Purpose: This stretches the quadratus lumborum (QL) muscle in both sides of your lower back, as well as promotes spinal rotation.
Instructions: Lie on one side, with hips and knees stacked on top of each other, or use a foam roller or something similar to rest the top knee on. Keep your hips and knees together through the whole stretch, and reach your top arm over and back, as far as you can to feel a stretch in your side body, back, and through the front of your shoulder.
Common Errors: Letting the knees come apart, or the top knee to drop behind the bottom one. It's more important to keep your knees together for this exercise than it is to be able to touch the ground, so make sure you keep good form before stretching any farther.
Purpose: To stretch the piriformis muscle, a hip rotator, which can be tight and create lower back pain.
Instructions: Lie on your back, bending one knee and placing your ankle over the other knee, in a figure 4 position. grab onto your opposite leg and pull both legs forward until you feel a stretch at the back of your crossed leg.
Common Errors: Straining your neck to bend it forward - make sure when you assume the position, then relax your head back.
Purpose: This exercise is a good way to set your head and neck position before doing many of the neck, shoulder, and upper back exercises. It helps to counteract forward head posture by stretching the muscles at the back of the skull and to strengthen the deep neck flexors.
Instructions: Sit or stand up tall, and tuck your chin back, like you're making a double chin. Hold for a few seconds and release, for about 10 times.
Common Errors: Tilting your head down - this is not a chin to chest movement! Make sure your head goes back, not down.
Purpose: This is an exercise to stretch the quadriceps muscle at the front of the leg.
Instruction: Grab onto your ankle and pull your leg up towards your glutes until you feel a stretch at the front of your thigh. Hold the position for 30 seconds. Reverse position and repeat with other leg. For extra stretch, squeeze the glute of the leg you're stretching, and bend your foot up at the ankle.
Common Errors: Not keeping the hips square and forward - squeeze your glute to get an extra stretch. Stand up tall, not hunching forward, and if you struggle to grab your foot or ankle, grabbing your pant leg will work.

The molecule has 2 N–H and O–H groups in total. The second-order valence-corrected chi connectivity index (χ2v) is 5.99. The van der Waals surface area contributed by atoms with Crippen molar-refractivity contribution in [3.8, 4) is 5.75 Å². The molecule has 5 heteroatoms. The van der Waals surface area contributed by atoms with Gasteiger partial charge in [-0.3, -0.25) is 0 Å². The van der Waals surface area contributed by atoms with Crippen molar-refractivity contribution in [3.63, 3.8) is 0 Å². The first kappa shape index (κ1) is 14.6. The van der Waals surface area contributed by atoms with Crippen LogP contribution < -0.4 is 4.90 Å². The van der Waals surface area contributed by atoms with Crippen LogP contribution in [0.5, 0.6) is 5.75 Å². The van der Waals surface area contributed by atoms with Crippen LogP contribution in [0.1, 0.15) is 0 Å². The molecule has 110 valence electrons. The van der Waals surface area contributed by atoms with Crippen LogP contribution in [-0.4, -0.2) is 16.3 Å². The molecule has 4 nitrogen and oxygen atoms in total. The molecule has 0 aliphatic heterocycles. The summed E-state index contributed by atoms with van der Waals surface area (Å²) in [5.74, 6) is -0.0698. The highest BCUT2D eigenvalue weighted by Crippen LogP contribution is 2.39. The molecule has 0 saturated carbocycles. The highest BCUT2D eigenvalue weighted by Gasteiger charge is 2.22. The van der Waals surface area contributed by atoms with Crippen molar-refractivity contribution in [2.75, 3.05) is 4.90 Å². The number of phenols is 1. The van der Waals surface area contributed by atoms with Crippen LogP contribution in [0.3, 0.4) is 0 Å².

Purpose: These are great stretches for the shoulder muscles in 4 directions.
Instruction: Use pull-up bands or another strong band attached to something high. Hold each stretch for 30 seconds.
1 - For the first stretch, with the band in your palm, bend forward at the hips, letting the band pull your arm in opposition. You should feel a stretch in your armpit and down your side chest.
2 - For the second stretch, stand with your arm in the band across your body. You should feel this stretch across the side of your shoulder and arm.
3 - For the third stretch, turn so your arm in the band stretches to the side then behind you. You should feel this stretch across the chest and front of the arm.
4 - For the fourth stretch, lift your arm above your head and behind your head, facing away from the band. Keep your palm straight up and let the band pull your elbow up and back.
Common Errors: Make sure to keep your core engaged, and let the bands pull your arm in each direction until you feel a comfortable, but not painful pull. The technique is key to feel a stretch - watch the video to see hand placement with the band.
Purpose: To stretch the muscles at the front of the hip, which tend to become shortened or tight with common postures such as lower cross syndrome, or when we sit for prolonged periods during the day. Releasing these muscles can help move the pelvis and help with back and knee pain.
Instructions: Kneeling on the ground with the leg you are to stretch, step out into a lunge position with the other one. Square your hips, engage your core, and lean forward, leading with the hips and not the shoulders. Do not lean back when you do this, but squeeze your glute to get a deeper stretch. Hold for 30 seconds, perform 3 times. Repeat on the opposite side, even if you do not have pain on that side.
Common Errors: Leaning backwards or forwards, instead of letting the hips guide the movement. Not stepping out far enough with the opposite leg can put strain on the knee.
Purpose: This is a progression from doing the "YTA"s with the theraband. It is more challenging to the core and shoulder stability muscles by moving against gravity with weights.
Instructions: Lie on a gym ball, on your stomach, and engage your back muscles by extending up, so you can look ahead of you. Set your shoulders and neck first, hold small weight dumbbells (2lbs to start) then perform the Y, T, and As, returning your arms to hang in front of the ball. Perform 3 sets of 10, resting between each set.
Common Errors: Rounding over the ball is indicative of not engaging the back extension muscles, or not setting the shoulders properly before performing this exercise. Breathing is also important, watch that you don't hold your breath as you lift your arms.
Purpose: To strengthen the front and side muscles of the shoulder, as well as reinforce scapular stability, which helps carry over to everyday functional activities, such as lifting, reaching, etc.
Instructions: Set your shoulder blades before you start - pull them back and down. Put a band under your feet and hold the ends with your arms down to your side. Keeping good posture, with your core braced and trunk not moving, lift your arms straight out to the the side (abduction), return to resting, then straight out in front of you (flexion). Repeat 3 sets of 10, resting between each set.
Common Errors: Not keeping your shoulders down as your arm lifts up - this is usually a compensation, where you are using your trapezius muscles between the shoulder and the neck, to help lift, but the lift should come from the shoulder joint. Also, if you're arching your back to get the arms up higher, you might need a lighter resistance band to work on technique first.